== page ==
Muskies are the largest member of the pike family and are often the biggest predatory fish in their home waters — possibly because they eat most of the competition.
There are two types of muskies out there: Your basic muskellunge (Esox masquinongy) and the tiger muskie, which is a northern pike/muskie hybrid. The latter are sterile and are often used by fishery managers for stocking purposes.
Muskies occur naturally throughout the Great Lakes region of the U.S. and Canada. Trophy-size muskies occur most frequently in the St. Lawrence River system, but the IGFA all-tackle record was hauled out of an inland lake near Hayward, Wisconsin.
Due to fishing pressure, muskies are stocked throughout their natural range. Their popularity as a game fish has also resulted in their being stocked in several other fisheries across North America.
Regardless of the species, muskies are going to behave similarly across all fisheries. They are aggressive ambush attackers that hide in cover and leave only to attack or follow potential prey.
Reelers often report that muskies won’t hit a cast bait until it’s close to the boat. Instead they follow it for some distance and attack once they’re satisfied. When trolling, anglers say that muskies hit baits hard and then run.
But, more often than not, you’re not going to fool a muskie. They’re naturally cautious and the big ones have been around long enough to know better.
Jake Bowles, an Ontario muskie hunter, says, “When you go muskie fishing, expect to catch nothing. It make take days, but you just have to grind it out until you figure out where they’re laying. Don’t be discouraged.”
Ontario guide Kyle Moxon, whose home waters are Lake St. Clair and the Detroit River, says that trolling is his most reliable all-season tactic. But he’ll also jig and cast for muskies, as well.
“Depends on the water, the time of year, and what they’re hitting. Muskies do what they want. You just have to pick the right tool for the right day,” Moxon said.
Muskies like cover. They’ll often lie in scattered weeds or under docks waiting for prey to come by. On inland lakes and rivers, you’ll find muskies in 8 to 10 feet of water. In warmer weather, they’ll be higher in the water column and a little deeper in colder months. During warm summer months and just as winter starts closing in, muskies feed aggressively.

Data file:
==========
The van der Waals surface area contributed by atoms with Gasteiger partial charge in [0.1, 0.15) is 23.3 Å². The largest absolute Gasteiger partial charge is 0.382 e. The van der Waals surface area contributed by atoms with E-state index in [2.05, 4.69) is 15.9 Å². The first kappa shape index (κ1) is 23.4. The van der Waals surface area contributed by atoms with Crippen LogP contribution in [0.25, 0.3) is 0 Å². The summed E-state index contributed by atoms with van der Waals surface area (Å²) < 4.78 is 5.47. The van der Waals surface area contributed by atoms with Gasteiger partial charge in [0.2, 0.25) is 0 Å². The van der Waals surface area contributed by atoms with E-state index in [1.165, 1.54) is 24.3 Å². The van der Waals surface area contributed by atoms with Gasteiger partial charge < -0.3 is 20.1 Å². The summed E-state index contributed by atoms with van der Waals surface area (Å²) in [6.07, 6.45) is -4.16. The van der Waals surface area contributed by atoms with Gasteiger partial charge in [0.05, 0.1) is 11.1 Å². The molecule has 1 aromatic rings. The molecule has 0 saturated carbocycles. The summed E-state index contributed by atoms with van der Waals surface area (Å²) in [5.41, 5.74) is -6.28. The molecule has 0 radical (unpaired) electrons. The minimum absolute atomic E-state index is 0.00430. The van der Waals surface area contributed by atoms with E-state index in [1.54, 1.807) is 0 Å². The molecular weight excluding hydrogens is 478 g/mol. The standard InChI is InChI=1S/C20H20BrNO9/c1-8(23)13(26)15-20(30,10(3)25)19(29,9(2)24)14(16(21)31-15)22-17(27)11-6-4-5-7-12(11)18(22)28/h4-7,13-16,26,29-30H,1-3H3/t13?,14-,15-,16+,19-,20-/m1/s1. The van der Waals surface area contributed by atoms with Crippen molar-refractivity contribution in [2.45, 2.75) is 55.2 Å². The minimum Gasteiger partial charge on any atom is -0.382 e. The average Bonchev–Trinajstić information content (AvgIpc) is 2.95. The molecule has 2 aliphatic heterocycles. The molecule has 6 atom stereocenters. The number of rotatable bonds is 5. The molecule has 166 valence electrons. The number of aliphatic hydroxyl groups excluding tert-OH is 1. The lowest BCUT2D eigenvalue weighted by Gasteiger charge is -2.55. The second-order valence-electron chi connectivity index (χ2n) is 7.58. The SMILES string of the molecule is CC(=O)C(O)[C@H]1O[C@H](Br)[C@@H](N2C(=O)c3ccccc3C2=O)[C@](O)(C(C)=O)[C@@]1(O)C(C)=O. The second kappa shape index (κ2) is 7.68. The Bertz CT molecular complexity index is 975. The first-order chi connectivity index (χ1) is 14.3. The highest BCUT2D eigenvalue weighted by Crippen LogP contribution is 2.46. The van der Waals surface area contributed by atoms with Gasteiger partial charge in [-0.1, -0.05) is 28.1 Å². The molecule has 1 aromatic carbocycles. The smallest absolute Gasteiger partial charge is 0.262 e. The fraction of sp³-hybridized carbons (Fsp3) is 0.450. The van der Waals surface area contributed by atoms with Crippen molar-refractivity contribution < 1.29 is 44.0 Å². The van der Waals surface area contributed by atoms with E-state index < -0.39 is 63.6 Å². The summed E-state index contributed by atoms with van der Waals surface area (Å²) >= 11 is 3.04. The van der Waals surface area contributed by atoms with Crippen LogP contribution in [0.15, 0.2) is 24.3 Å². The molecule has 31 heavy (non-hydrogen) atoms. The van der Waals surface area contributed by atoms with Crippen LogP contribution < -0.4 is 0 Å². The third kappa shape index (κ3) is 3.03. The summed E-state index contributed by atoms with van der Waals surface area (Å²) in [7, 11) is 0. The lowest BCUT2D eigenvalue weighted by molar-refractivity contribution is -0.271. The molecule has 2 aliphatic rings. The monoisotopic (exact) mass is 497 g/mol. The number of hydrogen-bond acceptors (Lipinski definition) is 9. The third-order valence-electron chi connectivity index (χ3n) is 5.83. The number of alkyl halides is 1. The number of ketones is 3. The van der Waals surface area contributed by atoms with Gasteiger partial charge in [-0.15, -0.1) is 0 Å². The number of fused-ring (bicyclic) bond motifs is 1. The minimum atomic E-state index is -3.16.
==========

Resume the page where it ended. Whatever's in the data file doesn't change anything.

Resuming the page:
Muskies are opportunists and will hit anything from baitfish and frogs to crayfish, snakes, ducks, and even muskrats. This is good news and bad news for reelers. It means you can offer all sorts of presentations. But it may take a long time before you find the one that works — if you do at all.
One thing both Moxon and Bowles agree in on is the Medussa from Chaos Tackle. It’s a proven muskie agitator that can draw a hit when nothing else is working. Articulated swim baits can also tempt muskies out of their cover.
Some experts recommend removing treble hooks from lures and replacing them with barbless 5/0 or 6/0 circle hooks. The reasons for this are twofold. First, a thrashing muskie can often gain enough leverage to dislodge a treble hook. Second, circle hooks can be removed with less harm to the fish.
Scents can also seal the deal for a muskie that’s tempted by your bait but uncertain about striking. A gel scent that sticks to the lure through multiple lures or a soft plastic bait with a built-in scent can make the difference for a picky musky.
However you hook your muskie, consider releasing it after measuring its length and girth and then snapping a picture. It can take as many as 17 years for a muskie to reach 50 inches in length, and they don’t live much beyond 20 years.
So, if you want to keep catching big muskies, keep putting them back.